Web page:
Rebuilding Christchurch: Five Years After the Earthquake
In the last few years, Christchurch, New Zealand has become all but synonymous with one event: the 2011 earthquake that devastated the city. The earthquake has played a core role in shaping Christchurch’s current identity, in many ways for the best, as the city continues to rebuild itself. With relatively affordable flights from Sydney to Christchurch, I made New Zealand’s third (and the South Island’s first) largest city the kickoff point for my massive trip around the world that I set off on a week ago.
I picked myself up a New Zealand SIM card at the airport (can’t stay disconnected that long!) and navigated the Christchurch bus system, then overconfidently tried to lug my weighty backpack the remaining 25-minute walk to the hostel, very discouraging when planning 9+ months of carrying it around! But at last I arrived at my hostel, a converted 1874 prison. Spoiler alert: I did not spot any ghosts in my jail cell-turned-dormitory.
Exhausted from travel preparation and saying my sad goodbyes to Sydney, I used the first day to relax in the hostel and catch up on blogging work and travel planning. Day two, however, I set out to explore, beginning the day with a free walking tour.
The tour took us by Christchurch’s key sites and explained how the earthquake had affected the city. I had arrived just a few days after the fifth anniversary of the event, during which 185 people were killed and up to 2000 were injured. Within the year, over 10,000 residents had left the city, and the New Zealand government estimated that Christchurch would cost up to $40 billion (roughtly $26.5 billion U.S.) to rebuild.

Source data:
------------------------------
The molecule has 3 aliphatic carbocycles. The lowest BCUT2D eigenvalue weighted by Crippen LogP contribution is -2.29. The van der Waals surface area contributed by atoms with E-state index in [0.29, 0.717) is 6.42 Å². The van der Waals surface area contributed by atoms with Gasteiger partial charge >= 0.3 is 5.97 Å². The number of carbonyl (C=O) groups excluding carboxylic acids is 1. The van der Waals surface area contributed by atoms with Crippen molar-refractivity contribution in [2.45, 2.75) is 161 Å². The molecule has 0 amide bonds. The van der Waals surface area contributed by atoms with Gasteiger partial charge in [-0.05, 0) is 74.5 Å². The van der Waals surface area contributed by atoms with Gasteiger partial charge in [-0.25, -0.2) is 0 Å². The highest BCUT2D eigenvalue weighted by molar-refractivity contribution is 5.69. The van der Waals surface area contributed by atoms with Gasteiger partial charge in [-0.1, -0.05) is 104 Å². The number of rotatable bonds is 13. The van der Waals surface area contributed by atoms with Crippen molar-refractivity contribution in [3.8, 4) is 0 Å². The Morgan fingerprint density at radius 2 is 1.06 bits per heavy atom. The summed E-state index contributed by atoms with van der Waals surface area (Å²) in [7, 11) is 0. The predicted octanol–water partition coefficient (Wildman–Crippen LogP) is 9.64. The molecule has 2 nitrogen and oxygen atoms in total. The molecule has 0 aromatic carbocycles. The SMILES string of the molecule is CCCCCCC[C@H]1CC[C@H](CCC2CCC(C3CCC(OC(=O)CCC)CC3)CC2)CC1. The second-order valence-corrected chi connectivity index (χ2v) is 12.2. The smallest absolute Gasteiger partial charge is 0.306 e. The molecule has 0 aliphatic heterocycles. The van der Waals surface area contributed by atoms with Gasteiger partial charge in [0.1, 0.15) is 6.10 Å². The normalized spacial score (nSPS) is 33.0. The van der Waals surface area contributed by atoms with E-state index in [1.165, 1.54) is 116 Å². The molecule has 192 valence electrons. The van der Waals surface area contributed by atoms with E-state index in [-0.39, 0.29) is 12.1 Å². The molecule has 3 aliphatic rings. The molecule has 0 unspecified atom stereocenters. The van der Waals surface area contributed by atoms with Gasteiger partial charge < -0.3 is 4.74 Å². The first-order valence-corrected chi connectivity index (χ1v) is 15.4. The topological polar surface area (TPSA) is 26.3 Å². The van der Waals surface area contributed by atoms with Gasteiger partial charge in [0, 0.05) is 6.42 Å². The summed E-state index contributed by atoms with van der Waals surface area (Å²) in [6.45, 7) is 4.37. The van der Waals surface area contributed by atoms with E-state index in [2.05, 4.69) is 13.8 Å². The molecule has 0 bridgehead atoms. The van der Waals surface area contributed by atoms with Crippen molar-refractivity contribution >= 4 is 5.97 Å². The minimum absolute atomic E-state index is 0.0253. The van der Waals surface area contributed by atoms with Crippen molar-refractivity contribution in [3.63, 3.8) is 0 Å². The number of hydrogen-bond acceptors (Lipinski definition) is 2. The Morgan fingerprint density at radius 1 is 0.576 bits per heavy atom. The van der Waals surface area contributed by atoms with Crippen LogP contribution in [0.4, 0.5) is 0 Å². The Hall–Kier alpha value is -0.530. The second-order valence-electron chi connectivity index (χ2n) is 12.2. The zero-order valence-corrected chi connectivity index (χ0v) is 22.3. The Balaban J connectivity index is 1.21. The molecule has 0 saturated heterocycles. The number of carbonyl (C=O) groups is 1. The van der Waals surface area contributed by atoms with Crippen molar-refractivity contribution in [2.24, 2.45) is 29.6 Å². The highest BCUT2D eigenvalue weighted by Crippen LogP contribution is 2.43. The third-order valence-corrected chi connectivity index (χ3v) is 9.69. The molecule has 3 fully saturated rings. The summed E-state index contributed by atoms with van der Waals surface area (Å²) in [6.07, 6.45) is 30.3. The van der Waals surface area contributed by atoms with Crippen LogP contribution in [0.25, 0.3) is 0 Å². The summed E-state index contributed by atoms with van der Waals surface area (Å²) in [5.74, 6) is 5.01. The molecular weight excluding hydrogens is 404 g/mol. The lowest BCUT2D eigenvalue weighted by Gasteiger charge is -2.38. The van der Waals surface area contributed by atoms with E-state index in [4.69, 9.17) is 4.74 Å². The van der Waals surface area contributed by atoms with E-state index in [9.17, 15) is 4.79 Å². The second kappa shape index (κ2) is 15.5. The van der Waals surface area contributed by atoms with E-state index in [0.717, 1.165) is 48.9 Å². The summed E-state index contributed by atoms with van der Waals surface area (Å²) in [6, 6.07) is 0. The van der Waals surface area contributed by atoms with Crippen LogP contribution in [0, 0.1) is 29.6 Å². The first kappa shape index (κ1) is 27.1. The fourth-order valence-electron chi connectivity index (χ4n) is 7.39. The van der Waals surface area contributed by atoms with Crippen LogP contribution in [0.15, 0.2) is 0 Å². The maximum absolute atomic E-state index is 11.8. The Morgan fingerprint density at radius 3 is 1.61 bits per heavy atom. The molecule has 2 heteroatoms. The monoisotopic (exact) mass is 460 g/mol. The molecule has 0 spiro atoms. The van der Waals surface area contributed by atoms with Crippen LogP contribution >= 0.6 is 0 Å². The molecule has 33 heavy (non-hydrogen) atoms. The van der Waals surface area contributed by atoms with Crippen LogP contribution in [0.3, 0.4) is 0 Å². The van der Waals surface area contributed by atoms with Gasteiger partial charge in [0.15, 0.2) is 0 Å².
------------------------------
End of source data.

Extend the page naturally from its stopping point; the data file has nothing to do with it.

A significant amount of work still needs to be done before the city is restored to what it once was. Empty lots can be found on every street, construction is happening everywhere you turn, and a few of the buildings are still half in rubble. Our tour took us by the Cardboard Cathedral, one of Christchurch’s most well-known monuments, a church that was built out of cardboard and other inexpensive materials to provide a religious refuge following the earthquake. We also saw the lot where the CTV building once stood, a building that completely collapsed in the earthquake, killing 115. Nearby are the 185 Empty White Chairs, an emotional tribute to those who lost their lives in the earthquake.
Though incredibly sad to see the devastation that Christchurch faced, the efforts to revitalize the city are inspiring. I had lunch at Re:Start, a shopping area built out of shipping containers, which allowed business to flourish even after shops were destroyed. Colorful street art and creative memorials can also be found throughout Christchurch.
After the tour and lunch, I paid a visit to the Canterbury Museum, which houses an interesting variety of exhibitions covering everything from natural history to Antarctic expeditions to art. I spent several hours in the free museum (I always love free when traveling!) enjoying these exhibitions. I learned about the Paua Shell house, in which an elderly couple housed their collection of iridescent shells and other souvenirs on their walls, a tourist hotspot in Bluff, New Zealand that has since been relocated to the Canterbury Museum. I also enjoyed the museum’s re-creation of an early Christchurch Street, complete with streetlights, storefronts, and talking statues.
Outside of the Canterbury Museum are the Christchurch Botanic Gardens. Christchurch is known as “The Garden City,” and it’s easy to tell why. I wandered the idyllic park and sat by a stream soaking in the sun and reading, a tranquil end to my time in Christchurch.
Though Christchurch lacks the natural beauty that much of New Zealand offers and is a relatively quiet destination that can be explored in a day, it provided a great start to my trip to New Zealand. It was fascinating to learn about the city’s recent history and how it has rebuilt itself since the earthquake, and it’s beautiful to see just how much hope residents have for their city. I look forward to seeing what Christchurch shapes itself into in the next few years.